“Chances are there are additional means,” the professor continued. “And we have researchers working on the problem.” He paused. “Perhaps you’ll come up with a way during your graduate school work.” The Pheldtar smiled, which would have been impossible for Marta to interpret and understand if not for the three-week orientation seminar that had been mandatory for engineering freshmen the summer before. Pheldtar expression had developed as a means to communicate emotion to each other, just as humans had. Since the Pheldtar physiology was different, the expressions of course were different too, but they fulfilled the same functions as they did for humans: the signaling of anger, fear, and so forth. The Pheldtar smile did not involve the mouth or even any part of the ring-head. It involved the hands. Pheldtar hands were spherical with irregularly-placed nubs that served as fingers. Despite the fact that the nubs were short and stubby, they were strong and very flexible and could easily perform the most highly detailed task that a human finger could perform. They were actually completely boneless, not unlike the trunk of an elephant in their anatomy, although they were much smaller and shorter. To smile, the Pheldtar’s brought his three pairs of upper limbs were forward and horizontal to form a row of six orbs in a horizontal configuration, then the entire thing was waved up and down a couple of times. Professor Talbot did this and then dropped his upper limbs again, their length burrowing into the fine long hair that grew from his stem-neck.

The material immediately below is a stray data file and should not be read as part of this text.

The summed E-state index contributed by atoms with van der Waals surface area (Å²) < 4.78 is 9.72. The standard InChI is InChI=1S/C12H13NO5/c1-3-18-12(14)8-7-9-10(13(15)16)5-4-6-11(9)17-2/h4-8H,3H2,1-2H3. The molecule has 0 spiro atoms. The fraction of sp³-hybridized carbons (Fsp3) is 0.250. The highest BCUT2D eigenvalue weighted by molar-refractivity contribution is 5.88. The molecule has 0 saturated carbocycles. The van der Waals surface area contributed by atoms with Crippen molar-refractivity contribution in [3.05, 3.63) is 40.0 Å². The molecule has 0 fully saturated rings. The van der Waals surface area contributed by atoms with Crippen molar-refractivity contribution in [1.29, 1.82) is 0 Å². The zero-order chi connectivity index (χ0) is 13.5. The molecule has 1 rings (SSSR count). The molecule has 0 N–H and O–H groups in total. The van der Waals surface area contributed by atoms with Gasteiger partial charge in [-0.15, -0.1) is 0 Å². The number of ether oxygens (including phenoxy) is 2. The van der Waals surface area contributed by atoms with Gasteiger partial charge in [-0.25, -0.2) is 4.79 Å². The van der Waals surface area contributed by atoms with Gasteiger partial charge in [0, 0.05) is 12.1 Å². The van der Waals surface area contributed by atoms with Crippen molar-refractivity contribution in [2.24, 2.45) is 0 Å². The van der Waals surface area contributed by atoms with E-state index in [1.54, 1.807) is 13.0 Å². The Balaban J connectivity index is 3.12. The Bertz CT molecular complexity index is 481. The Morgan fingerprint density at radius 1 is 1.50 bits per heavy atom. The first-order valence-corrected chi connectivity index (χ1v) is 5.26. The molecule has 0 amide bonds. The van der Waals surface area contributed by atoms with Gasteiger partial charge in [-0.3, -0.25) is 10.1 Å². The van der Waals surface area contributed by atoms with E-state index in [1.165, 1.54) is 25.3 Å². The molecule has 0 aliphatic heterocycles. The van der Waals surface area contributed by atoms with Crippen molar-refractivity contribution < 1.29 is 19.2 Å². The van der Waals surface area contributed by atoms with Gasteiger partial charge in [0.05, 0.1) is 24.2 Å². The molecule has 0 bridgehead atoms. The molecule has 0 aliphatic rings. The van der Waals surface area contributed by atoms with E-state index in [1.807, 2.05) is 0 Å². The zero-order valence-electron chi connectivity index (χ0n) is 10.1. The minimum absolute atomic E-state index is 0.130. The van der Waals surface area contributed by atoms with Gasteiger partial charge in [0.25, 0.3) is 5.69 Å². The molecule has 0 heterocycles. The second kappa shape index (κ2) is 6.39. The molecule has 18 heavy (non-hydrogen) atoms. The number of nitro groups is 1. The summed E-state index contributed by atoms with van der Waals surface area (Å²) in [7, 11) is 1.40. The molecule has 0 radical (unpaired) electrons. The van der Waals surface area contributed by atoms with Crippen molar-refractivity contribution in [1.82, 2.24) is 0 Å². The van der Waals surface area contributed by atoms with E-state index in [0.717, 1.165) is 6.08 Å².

“That’s his smile, right?” Marta asked her neighbor to confirm.

The neighbor nodded and smiled back, first in the human way, then in the Pheldtarian.

Marta smiled at this.

“Maybe so,” Robinson replied and there was gentle laughter around him.

“We find that the slide drive suits our needs at the present time,” he said. “It’s not perfect, but without it, there’d be no exchange of culture or technology between Pheldtar and humans, or between Pheldtar and anybody else, for that matter. The distance between the stars is a very effective quarantine.”